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Quilt, House Top with Green Ties

Origin: America, Alabama, Wilcox County
Overall: 84 x 73 1/2in.
Cotton, wool, synthetics
Museum Purchase, Dr. and Mrs. T. Marshall Hahn Jr. Fund
Acc. No. 2013.609.3
Pieced quilt in Housetop variation, with a centered brown rectangle, surrounded by strips and smaller pieces of dark and bright textiles. The whole is tied at regular intervals with bright green synthetic wool yarn, without batting. The textiles include double knits, solid red and solid white synthetic satin; pink and green plaid; flocked dots; solid woolen and wool-look wovens; woven stripes; and a variety of prints, including purple elephants on orange ground; flowers on white ground; paisley; a faux pieced star pattern quilt print; and a big of feed sack printed with “100 lb.” The quilt is backed with sheeting stamped with the words “West Seneca State School” within a rectangle. Edges finished by bringing backing to the face and stitching a narrow edging in some areas and turning the front to the back and stitching in other areas.
Susana Allen Hunter (1912–2005)
Wilcox or Dallas County, Alabama, 1965-1975
Cotton, wool, synthetic fabrics
84 x 73 1/2 in. (213 x 187 cm)
Museum Purchase, Dr. and Mrs. T. Marshall Hahn Jr. Fund, 2013.609.3
Susana Hunter combined a wide variety of colorful printed and woven textiles from dresses and women’s suits with utilitarian feed sacking and tied the whole together with evenly spaced bright-green synthetic yarn that breaks up the large blocks of dark textiles and picks up the fresh green color in some of the smaller pieces. One of the textiles features purple elephants on dotted orange ground, a print taken from a dress designed and labeled by Suzy Perette in the 1960s.
The quilt is backed with sheeting stamped with the words “West Seneca State School,” a residential school for developmentally challenged youth in West Seneca, New York; the institution held that name from 1962 to 1974. According to family members, Susana’s daughter, Lillie Bell, worked for a doctor in New York for many years before retiring back home to Alabama. The daughter may have sent her mother sheets discarded after the West Seneca State School had changed its name.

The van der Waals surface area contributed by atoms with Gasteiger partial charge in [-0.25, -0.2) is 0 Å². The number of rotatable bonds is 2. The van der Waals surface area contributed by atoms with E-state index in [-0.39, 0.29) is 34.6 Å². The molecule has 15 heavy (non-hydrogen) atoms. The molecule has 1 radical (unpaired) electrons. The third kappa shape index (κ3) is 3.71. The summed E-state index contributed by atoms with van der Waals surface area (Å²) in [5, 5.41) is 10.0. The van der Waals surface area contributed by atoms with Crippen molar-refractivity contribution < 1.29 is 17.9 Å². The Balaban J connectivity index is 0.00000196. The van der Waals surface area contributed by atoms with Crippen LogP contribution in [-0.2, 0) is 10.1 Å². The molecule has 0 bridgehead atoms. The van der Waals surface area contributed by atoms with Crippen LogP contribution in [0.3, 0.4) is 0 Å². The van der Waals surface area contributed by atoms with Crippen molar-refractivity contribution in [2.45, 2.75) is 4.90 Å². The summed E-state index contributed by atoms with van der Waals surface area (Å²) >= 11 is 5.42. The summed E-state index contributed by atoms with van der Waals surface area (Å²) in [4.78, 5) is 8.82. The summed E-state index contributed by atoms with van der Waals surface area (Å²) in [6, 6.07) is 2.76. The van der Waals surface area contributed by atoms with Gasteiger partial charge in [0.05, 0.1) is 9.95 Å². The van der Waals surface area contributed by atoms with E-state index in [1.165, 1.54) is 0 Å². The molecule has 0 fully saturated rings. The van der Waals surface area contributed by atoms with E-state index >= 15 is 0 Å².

The edges are finished by bringing the white backing to the face in some areas and by turning the face fabrics to the back in other areas.
Susana Allen Hunter was an African-American woman who was born in a rural area of Alabama and grew up in a large family of farmers in Wilcox County. She married Julius Hunter (1909–1996) about 1928, and the couple raised two children as well as grandson Tommie Hunter, after his mother left to find work in the city. Susana and Julius were tenant farmers in Wilcox County, occupying a two-room house with newspaper stuck to the walls for insulation and handmade quilts on the beds for warmth.
Around 1970, the Hunters moved about eight miles to Minter in Dallas County, and Susana remained there after Julius’s death, occupying herself by making more quilts and gardening. Susana Allen Hunter left a legacy of at least a hundred quilts.
Provenance:Acquired from the quiltmaker's grandson and his wife.